Pandemic, the health anxiety, the lockdowns and isolation associated with it, has a lot of people feeling a bit behind in things like social skills and academics.
We’re all in this together. I know we all have different experiences, and different experiences of being this in this together, but in terms of feeling like there was some time where we weren’t attending classes or we weren’t seeing people, a lot of people have that as a shared experience.
What’s going on for girls and gender-diverse youth in this back-to-school season, and how can we support their well-being and mental health?
I’m Andrea Gunraj from the Canadian Women’s Foundation.
Welcome to Alright, Now What? a podcast from the Canadian Women’s Foundation. We put an intersectional feminist lens on stories that make you wonder, “why is this still happening?” We explore systemic routes and strategies for change that will move us closer to the goal of gender justice.
The work of the Canadian Women’s Foundation and our partners takes place on traditional First Nations, Métis and Inuit territories. We are grateful for the opportunity to meet and work on this land. However, we recognize that land acknowledgements are not enough. We need to pursue truth, reconciliation, decolonization, and allyship in an ongoing effort to make right with all our relations.
When I worked with young people a few years ago, they told me that the back-to-school season was a time of anxiety and excitement. As September approaches this year, I wonder how back-to-school feels for them now.
The last few years have been challenging for everyone, but girls and gender-diverse young people have had it especially tough.
In Canada, 20 to 25 percent of young people deal with at least one mental health disorder. Young people aged 12 to 17 said their mental health has declined since 2015, and the decline has been more pronounced amongst young women. On top of that, children and youth who are recent immigrants or refugees, racialized, or in rural and remote communities are less likely to receive appropriate mental health care.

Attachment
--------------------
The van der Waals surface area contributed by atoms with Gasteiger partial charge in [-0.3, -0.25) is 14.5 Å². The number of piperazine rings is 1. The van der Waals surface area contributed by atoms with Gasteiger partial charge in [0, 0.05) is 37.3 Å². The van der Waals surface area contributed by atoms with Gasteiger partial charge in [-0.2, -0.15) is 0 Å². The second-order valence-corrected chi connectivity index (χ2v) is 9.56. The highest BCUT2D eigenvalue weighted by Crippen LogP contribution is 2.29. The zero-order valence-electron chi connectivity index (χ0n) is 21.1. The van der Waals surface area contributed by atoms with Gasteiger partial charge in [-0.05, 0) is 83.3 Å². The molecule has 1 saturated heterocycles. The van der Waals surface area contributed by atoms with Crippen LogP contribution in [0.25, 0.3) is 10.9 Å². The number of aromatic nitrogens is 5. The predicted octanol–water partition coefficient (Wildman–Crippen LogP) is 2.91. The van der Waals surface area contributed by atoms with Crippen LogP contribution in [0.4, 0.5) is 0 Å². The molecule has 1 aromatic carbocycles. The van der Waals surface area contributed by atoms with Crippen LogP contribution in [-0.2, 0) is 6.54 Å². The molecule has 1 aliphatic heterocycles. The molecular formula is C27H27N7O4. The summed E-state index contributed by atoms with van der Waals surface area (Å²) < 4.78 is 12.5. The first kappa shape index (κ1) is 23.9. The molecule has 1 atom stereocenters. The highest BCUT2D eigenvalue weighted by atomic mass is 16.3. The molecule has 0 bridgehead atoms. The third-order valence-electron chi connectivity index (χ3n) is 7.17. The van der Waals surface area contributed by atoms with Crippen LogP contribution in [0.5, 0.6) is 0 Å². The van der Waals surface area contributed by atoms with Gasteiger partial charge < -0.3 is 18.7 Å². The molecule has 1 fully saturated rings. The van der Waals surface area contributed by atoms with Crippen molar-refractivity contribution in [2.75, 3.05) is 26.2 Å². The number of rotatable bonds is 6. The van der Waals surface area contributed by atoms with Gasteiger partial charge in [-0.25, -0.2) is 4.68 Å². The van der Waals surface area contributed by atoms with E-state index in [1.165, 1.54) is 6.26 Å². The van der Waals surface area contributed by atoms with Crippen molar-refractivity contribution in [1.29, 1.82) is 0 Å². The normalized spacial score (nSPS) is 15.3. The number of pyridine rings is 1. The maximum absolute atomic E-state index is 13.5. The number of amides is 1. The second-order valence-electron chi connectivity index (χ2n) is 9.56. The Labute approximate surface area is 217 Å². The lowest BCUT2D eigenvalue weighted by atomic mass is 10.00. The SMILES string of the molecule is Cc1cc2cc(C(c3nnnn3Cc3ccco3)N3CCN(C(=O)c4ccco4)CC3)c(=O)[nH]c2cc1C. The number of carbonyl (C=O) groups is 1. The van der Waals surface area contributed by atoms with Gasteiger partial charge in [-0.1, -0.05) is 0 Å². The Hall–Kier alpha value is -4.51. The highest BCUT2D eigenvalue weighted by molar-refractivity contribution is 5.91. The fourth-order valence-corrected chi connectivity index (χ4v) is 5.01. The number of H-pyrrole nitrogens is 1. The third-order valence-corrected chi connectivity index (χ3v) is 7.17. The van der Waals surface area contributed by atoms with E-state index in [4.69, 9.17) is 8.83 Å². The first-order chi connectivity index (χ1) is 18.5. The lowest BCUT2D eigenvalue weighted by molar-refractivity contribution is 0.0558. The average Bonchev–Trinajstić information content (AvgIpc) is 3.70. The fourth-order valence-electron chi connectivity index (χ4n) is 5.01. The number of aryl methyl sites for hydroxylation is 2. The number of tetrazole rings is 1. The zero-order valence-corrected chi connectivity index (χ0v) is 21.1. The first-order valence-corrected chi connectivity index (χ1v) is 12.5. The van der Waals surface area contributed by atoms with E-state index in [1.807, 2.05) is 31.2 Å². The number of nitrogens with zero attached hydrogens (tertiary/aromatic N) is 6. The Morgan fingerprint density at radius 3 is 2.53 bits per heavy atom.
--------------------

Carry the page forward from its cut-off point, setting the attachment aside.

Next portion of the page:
Think social media pressures, hyper-sexualization, stereotyping, toxic masculinity, bullying, fear of rising abuse and harassment, climate anxiety, and generally feeling left behind. The list of what girls and gender-diverse young people face today is intense.
And as of late, young people have had a lot of interruptions at a sensitive developmental age. Especially girls and gender-diverse young people with fewer resources.
Their mental health and well-being, as well as their sense of connection, belonging, and confidence have been shaken. Their healthy relationship skill development opportunities have taken a hit, too.
How can caring adults in the lives of girls and young people smooth the transition back to school, whether they be a parent, guardian, teacher, coach, auntie, uncle, or neighbour? How can we support improved youth mental health, confidence, and healthy relationships?
Taylor Meissner (mys-ner) joins us today to talk about it. She’s a Registered Social Worker with a Master of Social Work from the University of Toronto. She’s also a Disabilities Coordinator and Learning Strategist at Carleton University. She provides counselling in private practice at Intersections Collective, mainly working with 2SLGBTQ+ youth and adults. Outside of employment, you can find her community organizing, reading a book from the library, spoiling her Rottweiler, or swimming.
I’m definitely adventurous. I went on a road trip to Nova Scotia to visit my oldest friend. We didn’t realize that there was a major flood until afterwards. So I was driving down the highway and hydroplanes but, I was thinking, you know, in Nova Scotia, they’re used to these types of storms, right, I just need to pull over ground myself for a moment and then come back on and turn my four ways on, make sure that I am visible.
It wasn’t until after I returned home and my dad was freaking out that I realized that there was actually a giant flood. I’m really grateful that I was okay and my heart goes out to the Nova Scotians who are affected. Being in road trips, going surfing, all those, all those things appeal to me.
We’ve seen so many articles about worsening youth mental health. What’s the situation you see in your work? And girls and gender-diverse young people – what’s happening for them, in particular?
First of all, I don’t want to concern listeners out there because my job is to provide support for the people who are needing it. I do work in a office for students with disabilities who reach out when they need support. And I’ve also worked in community mental health, supporting parents, families, youth and individuals through the pandemic.
What I will say, there are more people reaching out for supports, we’re having higher numbers of registration in our disabilities office, the most common disability categories are mental health and ADHD, attention deficit/ hyperactivity disorder.
Generally, working in both community mental health and in private practice, there’s an increase in people seeking counseling, psychotherapy support. The COVID-19 pandemic, the health anxiety, the lockdowns and isolation associated with it has a lot of people feeling a bit behind in things like social skills and academics.